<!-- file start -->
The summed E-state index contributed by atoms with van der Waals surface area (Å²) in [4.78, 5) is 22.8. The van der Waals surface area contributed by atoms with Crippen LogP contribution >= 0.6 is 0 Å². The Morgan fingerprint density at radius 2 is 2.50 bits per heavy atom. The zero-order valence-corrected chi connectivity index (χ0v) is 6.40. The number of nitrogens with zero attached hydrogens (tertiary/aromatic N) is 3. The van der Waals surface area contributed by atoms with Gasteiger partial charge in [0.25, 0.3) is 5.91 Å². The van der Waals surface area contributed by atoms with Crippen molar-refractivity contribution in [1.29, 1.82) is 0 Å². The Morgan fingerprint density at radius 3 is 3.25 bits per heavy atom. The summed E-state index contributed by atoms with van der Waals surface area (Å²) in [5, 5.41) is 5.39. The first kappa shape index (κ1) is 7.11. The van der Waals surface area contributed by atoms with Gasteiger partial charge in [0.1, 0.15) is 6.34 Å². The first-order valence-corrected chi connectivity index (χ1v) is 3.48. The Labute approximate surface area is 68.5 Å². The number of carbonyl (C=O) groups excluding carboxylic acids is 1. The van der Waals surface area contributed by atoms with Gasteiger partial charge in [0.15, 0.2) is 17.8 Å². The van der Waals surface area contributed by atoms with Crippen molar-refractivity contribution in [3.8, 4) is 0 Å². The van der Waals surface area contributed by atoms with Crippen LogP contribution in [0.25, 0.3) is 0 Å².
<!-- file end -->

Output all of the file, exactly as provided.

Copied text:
The summed E-state index contributed by atoms with van der Waals surface area (Å²) in [4.78, 5) is 22.8. The van der Waals surface area contributed by atoms with Crippen LogP contribution >= 0.6 is 0 Å². The Morgan fingerprint density at radius 2 is 2.50 bits per heavy atom. The zero-order valence-corrected chi connectivity index (χ0v) is 6.40. The number of nitrogens with zero attached hydrogens (tertiary/aromatic N) is 3. The van der Waals surface area contributed by atoms with Gasteiger partial charge in [0.25, 0.3) is 5.91 Å². The van der Waals surface area contributed by atoms with Crippen molar-refractivity contribution in [1.29, 1.82) is 0 Å². The Morgan fingerprint density at radius 3 is 3.25 bits per heavy atom. The summed E-state index contributed by atoms with van der Waals surface area (Å²) in [5, 5.41) is 5.39. The first kappa shape index (κ1) is 7.11. The van der Waals surface area contributed by atoms with Gasteiger partial charge in [0.1, 0.15) is 6.34 Å². The first-order valence-corrected chi connectivity index (χ1v) is 3.48. The Labute approximate surface area is 68.5 Å². The number of carbonyl (C=O) groups excluding carboxylic acids is 1. The van der Waals surface area contributed by atoms with Gasteiger partial charge in [0.15, 0.2) is 17.8 Å². The van der Waals surface area contributed by atoms with Crippen molar-refractivity contribution in [3.8, 4) is 0 Å². The van der Waals surface area contributed by atoms with Crippen LogP contribution in [0.25, 0.3) is 0 Å².